PDP: Tatsuki Hakoyama, “Searching for the Middle Path”


Section: Embracing the Life of the University

This past Wednesday, September 14, from 4-5:15pm, I attended a presentation by CMU Alumnus Tatsuki Hakoyama. Originally, the presentation and succeeding gander at his artwork ran into the time that I was scheduled for my Creative Bootcamp class, but I emailed my professor asking if I could be excused from class to attend, and the entirety of the class ended up going in traditional Kanye ‘ain’t-nobody-messing-with-my-clique’ fashion – which was even better than my imagined ideal scenario. We arrived at Park Library in small groups around 3:45pm, fifteen minutes before the presentation began in the auditorium, and waited for the rest of our group to congregate in our presence. While we waited, I meandered on over to a board that announced the program for the day. I took a few inadequate selfies next to it, until a woman exited the auditorium, saw my futile attempts at photography, and offered to take the photo for me. It ended up a lot better than my selfies. So much so that I will not provide a comparison photo.

Thank you, kind woman.

Once we all gathered in the auditorium, Hakoyama began his dissertation. He explained how the title of his exhibited pieces in their organized entirety was Searching for the Middle Path, and how it was his goal to show the contrast of traditional cultures and their symbols with the current state of environmental affairs. A budding Buddhist, I was drawn to everything about the project. Originally, it was the similarity to Buddha’s philosophy of following the middle path to reach enlightenment that got me engaged (in broader terms, that balance is the key to life), but the relation to our environment and how it effects cultures really got me digging in.

At the beginning, the artist spoke mostly about his inspiration, Surrealists such as René Magritte and Salvador Dalí. He also brought up an art style called Mystic Realism that had strongly influenced his art, and there was one man who had some very interesting commentary on the state of Japanese culture whose name alludes me and will not appear on Google.

The biggest influence on his art, however, was Hakoyama’s relation and assimilation into three very different cultures. Born a Japanese citizen, Hakoyama moved to Samoa with his family at age eight and was exposed to the way of life that was so typical of Samoan culture – and how different it was from the life he had left. A number of years later, his family uprooted again and decided to move to the Americas. They chose to settle down in Mount Pleasant, Michigan, and Hakoyama graduated from the local high school with his sights set on Central Michigan University. The collection of all three cultures is apparent in his work, and they blend together beautifully in a unique way, reminiscent of the way dreams build upon each other and have meaning once you are able to dig deeper into yourself.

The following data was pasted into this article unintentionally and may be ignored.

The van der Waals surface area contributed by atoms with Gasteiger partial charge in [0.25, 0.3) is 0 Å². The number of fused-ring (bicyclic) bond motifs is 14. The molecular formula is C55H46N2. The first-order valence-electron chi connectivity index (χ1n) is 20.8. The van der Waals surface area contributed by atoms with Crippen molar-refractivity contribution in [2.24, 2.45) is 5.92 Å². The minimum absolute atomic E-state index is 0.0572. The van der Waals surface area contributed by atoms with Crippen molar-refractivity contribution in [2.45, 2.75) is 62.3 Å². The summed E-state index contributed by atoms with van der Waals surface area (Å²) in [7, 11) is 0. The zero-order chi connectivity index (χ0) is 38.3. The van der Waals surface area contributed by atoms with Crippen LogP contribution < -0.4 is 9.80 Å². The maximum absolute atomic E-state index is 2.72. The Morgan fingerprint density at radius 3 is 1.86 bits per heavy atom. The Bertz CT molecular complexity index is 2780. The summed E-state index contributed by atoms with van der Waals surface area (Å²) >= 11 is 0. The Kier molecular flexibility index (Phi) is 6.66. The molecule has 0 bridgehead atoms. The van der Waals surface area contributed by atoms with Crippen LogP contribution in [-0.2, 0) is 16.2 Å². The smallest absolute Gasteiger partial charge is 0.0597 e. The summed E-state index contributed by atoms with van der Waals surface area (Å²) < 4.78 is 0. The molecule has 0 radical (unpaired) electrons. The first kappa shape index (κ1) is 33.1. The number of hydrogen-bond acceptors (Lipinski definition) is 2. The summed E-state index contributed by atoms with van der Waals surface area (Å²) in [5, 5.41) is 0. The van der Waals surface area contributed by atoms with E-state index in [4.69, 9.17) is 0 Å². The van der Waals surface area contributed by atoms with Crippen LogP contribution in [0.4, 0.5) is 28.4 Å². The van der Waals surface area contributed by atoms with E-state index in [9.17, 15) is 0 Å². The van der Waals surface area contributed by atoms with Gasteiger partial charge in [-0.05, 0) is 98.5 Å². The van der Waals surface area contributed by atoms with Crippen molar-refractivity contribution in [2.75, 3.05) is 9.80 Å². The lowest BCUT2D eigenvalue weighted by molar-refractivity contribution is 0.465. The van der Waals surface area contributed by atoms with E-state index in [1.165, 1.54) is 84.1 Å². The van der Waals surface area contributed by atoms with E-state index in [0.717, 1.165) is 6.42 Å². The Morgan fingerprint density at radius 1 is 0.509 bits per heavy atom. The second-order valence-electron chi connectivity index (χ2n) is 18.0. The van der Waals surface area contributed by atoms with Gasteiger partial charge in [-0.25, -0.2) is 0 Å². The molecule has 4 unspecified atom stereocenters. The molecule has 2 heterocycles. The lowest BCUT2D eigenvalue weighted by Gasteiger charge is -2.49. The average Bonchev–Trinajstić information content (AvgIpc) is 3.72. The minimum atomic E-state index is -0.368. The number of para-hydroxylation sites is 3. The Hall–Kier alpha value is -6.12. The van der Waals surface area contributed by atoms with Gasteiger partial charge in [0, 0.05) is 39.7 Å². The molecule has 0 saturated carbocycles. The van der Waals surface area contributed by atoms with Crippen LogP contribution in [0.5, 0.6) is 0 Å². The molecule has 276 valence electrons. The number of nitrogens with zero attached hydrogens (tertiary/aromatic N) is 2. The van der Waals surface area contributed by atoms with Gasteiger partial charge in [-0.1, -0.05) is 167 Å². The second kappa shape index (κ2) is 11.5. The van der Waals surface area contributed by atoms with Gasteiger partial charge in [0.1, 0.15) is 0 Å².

Fortunately, we were provided, as onlookers, a lovely little flyer that explained some of the cultural concepts reflected in the artwork:


When his keynote came to a close, the artist opened the auditorium for questions. I was curious as to how he came up with the name for his works, seeing as he hadn’t explained it at all, which was in dire contrast to the deep account of his cultural history and both aesthetic and psychological inspiration.  I raised my hand very quickly and asked, “Is the title of you work inspired by anything spiritual?” Hakoyama responded by confirming my assumption that it was inspired by the middle path that Buddha pioneered and how the Buddha wasn’t a god but just a person who made the right decisions (the difficult and trying decisions) to become an enlightened individual.

During the period when the audience was excused and allowed into the exhibition room to examine the entirety of his works, I came across Hakoyama and asked him why he didn’t make time in his presentation to explain the account for the title of his pieces. He told me that there would be too many questions involved, that it would take up too much time, and I understood completely. In our American culture, we take interest in what we find different in others, but sometimes we take too much time wondering why we have those differences.

All in all, the artist’s work was unlike anything I had seen before. I would highly recommend attending an exhibition of his work if you ever get the chance, because no pictures can capture all the minute detail within these pieces.


These photos I took don’t even do other photos justice (thanks, iPhone), but it gives you a basic understanding of the vision Hakoyama intended. I would like to reiterate once more that, should this exhibition travel near you, I highly recommend your attendance. It will challenge you in abstract and realistic thought and was a fantastic experience.

Much love,


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